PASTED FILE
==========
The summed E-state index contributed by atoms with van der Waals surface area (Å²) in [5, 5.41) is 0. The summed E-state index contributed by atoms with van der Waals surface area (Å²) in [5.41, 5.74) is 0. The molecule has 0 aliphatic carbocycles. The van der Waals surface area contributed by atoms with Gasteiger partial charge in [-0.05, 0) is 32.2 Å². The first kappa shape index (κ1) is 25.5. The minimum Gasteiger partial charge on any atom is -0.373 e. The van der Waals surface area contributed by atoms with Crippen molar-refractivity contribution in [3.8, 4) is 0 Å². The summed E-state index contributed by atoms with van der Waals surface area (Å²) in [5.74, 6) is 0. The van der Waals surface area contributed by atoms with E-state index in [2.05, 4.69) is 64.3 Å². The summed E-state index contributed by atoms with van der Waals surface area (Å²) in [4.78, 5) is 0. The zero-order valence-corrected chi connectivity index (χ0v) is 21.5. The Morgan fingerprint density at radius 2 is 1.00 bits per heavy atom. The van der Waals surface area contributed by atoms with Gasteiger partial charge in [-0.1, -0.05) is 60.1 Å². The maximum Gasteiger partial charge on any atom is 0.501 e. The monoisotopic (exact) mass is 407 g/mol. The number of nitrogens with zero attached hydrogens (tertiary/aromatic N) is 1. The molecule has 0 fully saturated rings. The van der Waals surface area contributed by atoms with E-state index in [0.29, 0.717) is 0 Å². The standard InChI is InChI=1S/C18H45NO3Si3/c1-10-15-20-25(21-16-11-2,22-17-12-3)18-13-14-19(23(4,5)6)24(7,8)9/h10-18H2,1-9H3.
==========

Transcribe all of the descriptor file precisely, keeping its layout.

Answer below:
The summed E-state index contributed by atoms with van der Waals surface area (Å²) in [5, 5.41) is 0. The summed E-state index contributed by atoms with van der Waals surface area (Å²) in [5.41, 5.74) is 0. The molecule has 0 aliphatic carbocycles. The van der Waals surface area contributed by atoms with Gasteiger partial charge in [-0.05, 0) is 32.2 Å². The first kappa shape index (κ1) is 25.5. The minimum Gasteiger partial charge on any atom is -0.373 e. The van der Waals surface area contributed by atoms with Crippen molar-refractivity contribution in [3.8, 4) is 0 Å². The summed E-state index contributed by atoms with van der Waals surface area (Å²) in [5.74, 6) is 0. The van der Waals surface area contributed by atoms with E-state index in [2.05, 4.69) is 64.3 Å². The summed E-state index contributed by atoms with van der Waals surface area (Å²) in [4.78, 5) is 0. The zero-order valence-corrected chi connectivity index (χ0v) is 21.5. The Morgan fingerprint density at radius 2 is 1.00 bits per heavy atom. The van der Waals surface area contributed by atoms with Gasteiger partial charge in [-0.1, -0.05) is 60.1 Å². The maximum Gasteiger partial charge on any atom is 0.501 e. The monoisotopic (exact) mass is 407 g/mol. The number of nitrogens with zero attached hydrogens (tertiary/aromatic N) is 1. The molecule has 0 fully saturated rings. The van der Waals surface area contributed by atoms with E-state index in [0.29, 0.717) is 0 Å². The standard InChI is InChI=1S/C18H45NO3Si3/c1-10-15-20-25(21-16-11-2,22-17-12-3)18-13-14-19(23(4,5)6)24(7,8)9/h10-18H2,1-9H3.